Unconditional love is an act worth living and dying for.
Yesterday, I posted something on Instagram but archived it because I wrote, my love is only for those who can face me with the truth.That is such a false statement and doesn’t describe my philosophy in any way. I act in love no matter what is going on outside of me or inside of someone else. Another person’s journey shouldn’t limit my ability to show love. I want to act in love no matter what.
What this means to me
My opinion is that love comes down to action. It’s not some theoretical abstract concept for me. It is knowing and understanding that we are all learning. We are all either acting out or healing from past wounds. We are all trying to survive and for some, survival requires a robotic lifestyle that doesn’t allow much thought. Let me make this clear, I absolutely do not belittle this behavior or mindset. I understand survival is innate and some of us are simply trying to live another day. I accept this. I listen. I use my own past mindset as a tool to empathize with the survival mindset. Loving unconditionally for me means showing acceptance to myself and others no matter where we are in life.
What this doesn’t mean to me
My desire to love unconditionally absolutely does not mean I will allow unhealed wounds to destroy my space. One of the most beautiful acts of love is stopping toxic behaviors. Whether that means loving myself enough to step away or owning up to and apologizing for a toxic behavior of my own. I understand why you are toxic. I understand that you are not ready to heal. I understand what you’re healing from regardless if you tell me with your words or actions. But what you are not going to do is manipulate me and treat me of little value. I will step away from manipulating words that have yet to be backed up with actions. You may choose to live that way and I can smile at you and hug you, but a line will be drawn once you attempt to limit me into submission. Not gunna happen.
The only way love can last a lifetime is if it’s unconditional. The truth is this: love is not determined by the one being loved but rather by the one choosing to love.
― Stephen Kendrick, The Love Dare
I am going to continue learning to love myself and others unconditionally. How does it look to work on unconditional love?
1. working on my values so my character has something to fall in line with.
2. knowing and understanding myself
3. challenging my own limiting behaviors and beliefs
4. learning to value myself and my space
5. spending time alone
6. finding different ways to encourage myself
8. find ways to hold myself accountable
9. tell the truth
Doing these things for yourself is doing it for others. It helps after doing it for yourself because when you mindlessly limit yourself, you will unintentionally limit others. When you mindfully accept yourself, you mindfully accept others. These steps toward unconditional love listed above help you to bring your limiting beliefs and behaviors into a more concrete thinking space, or in other words, into awareness.
These actions are easy to suggest and write down but putting these into action is only a small piece of the hard part. When you begin to work towards unconditional love, it’s going to irritate the few who don’t feel they deserve it for themselves and they will automatically reflect that self-limiting belief on you, acting as if you also don’t deserve unconditional love. This is a lie. You deserve unconditional love for yourself.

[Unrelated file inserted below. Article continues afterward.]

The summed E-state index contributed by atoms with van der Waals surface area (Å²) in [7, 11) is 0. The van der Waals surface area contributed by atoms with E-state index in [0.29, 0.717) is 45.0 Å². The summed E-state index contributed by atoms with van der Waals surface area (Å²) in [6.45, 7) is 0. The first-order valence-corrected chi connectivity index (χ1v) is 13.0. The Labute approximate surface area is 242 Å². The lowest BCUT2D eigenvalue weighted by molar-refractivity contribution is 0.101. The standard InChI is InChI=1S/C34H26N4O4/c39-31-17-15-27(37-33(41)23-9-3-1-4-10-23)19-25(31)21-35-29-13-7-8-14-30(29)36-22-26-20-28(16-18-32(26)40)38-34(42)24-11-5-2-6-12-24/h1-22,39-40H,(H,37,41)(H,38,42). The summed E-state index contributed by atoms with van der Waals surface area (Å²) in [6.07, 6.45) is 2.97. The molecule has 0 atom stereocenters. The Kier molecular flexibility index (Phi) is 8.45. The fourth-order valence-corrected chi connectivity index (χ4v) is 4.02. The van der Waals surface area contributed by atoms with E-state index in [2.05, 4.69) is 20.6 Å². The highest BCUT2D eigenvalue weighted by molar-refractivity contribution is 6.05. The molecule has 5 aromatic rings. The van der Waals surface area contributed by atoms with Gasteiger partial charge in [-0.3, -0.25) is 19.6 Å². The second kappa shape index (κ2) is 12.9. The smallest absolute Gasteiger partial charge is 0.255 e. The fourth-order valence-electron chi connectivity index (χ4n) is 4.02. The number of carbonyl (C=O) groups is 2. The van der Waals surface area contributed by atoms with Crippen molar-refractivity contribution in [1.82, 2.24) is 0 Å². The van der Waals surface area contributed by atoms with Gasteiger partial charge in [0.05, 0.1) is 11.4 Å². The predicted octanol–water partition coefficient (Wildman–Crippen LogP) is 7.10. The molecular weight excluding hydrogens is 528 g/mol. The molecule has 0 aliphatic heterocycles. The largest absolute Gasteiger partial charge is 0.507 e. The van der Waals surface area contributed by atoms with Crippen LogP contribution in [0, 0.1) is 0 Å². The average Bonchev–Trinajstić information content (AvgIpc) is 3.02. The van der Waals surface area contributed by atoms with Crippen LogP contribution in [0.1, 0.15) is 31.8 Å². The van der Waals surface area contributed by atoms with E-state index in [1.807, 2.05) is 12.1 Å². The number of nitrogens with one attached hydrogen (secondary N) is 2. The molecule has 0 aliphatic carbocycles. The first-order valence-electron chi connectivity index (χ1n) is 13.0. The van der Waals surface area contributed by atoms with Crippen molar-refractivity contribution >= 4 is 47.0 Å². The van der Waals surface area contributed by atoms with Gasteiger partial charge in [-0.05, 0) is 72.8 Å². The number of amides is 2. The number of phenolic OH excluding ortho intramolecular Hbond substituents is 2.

Then there’s going to be a few who see your ability to love unconditionally and it will cause a ripple of acceptance, and what else has anybody ever wanted in their life?
There are things that should be handled directly. And then there are things like flirting, that have a casual build up. I think it’s ok to be indirect with a sweet smile when you’re flirting. Because most times it takes so many words in order to really process what a problem is. It takes a focused conversation. It takes patience. So, I like to think of flirting as an escape from needing to be articulate and that it just makes a suggestion in few simple words.
I might just like you, Ms. Johnson.
It’s vague, seductive, sends the point home, not articulate at all, but does its job. This is in my opinion an acceptable form of flirting. If you really Ms. Johnson, of course. If you don’t, well, that’s manipulating.
I grew up as a dreamer in a single-family home. I wasn’t that different from my peers. However, most TV shows depicted two parent families or co-parenting which involved parents that were separated but did whatever they had to do to make it work out. The sad thoughts that come with the idea that someone that should want you like they do on TV, starts young. It’s not an obvious thing. The TV parenting style sat in the back of my mind while the humor was in the forefront. But at bedtime right before I’d fall asleep, I’d wonder why no dad would fight that hard to be in my life. Why no man at that point would do anything to ensure that I grew up with a mom and a dad.
That’s a glimpse of where my abandonment issues began. Everyone has at least a small dose of abandonment issues in their blood because people leaving us high and dry is a part of life. Some may have lost a loved one from death, some from a heartbreak, or some from losing their best friends when they got into high school. Loss isn’t easy on anyone and it looks different for everyone.
Yes, sad sad, but I grew up and slowly began to understand
I was not always ambitious. I grew up in a single parent home with a mom battling depression. She, with the help of my family, made sure we had everything we needed while prioritizing a deep rooted relationship with Christ. I was blessed with a father who loved me and did the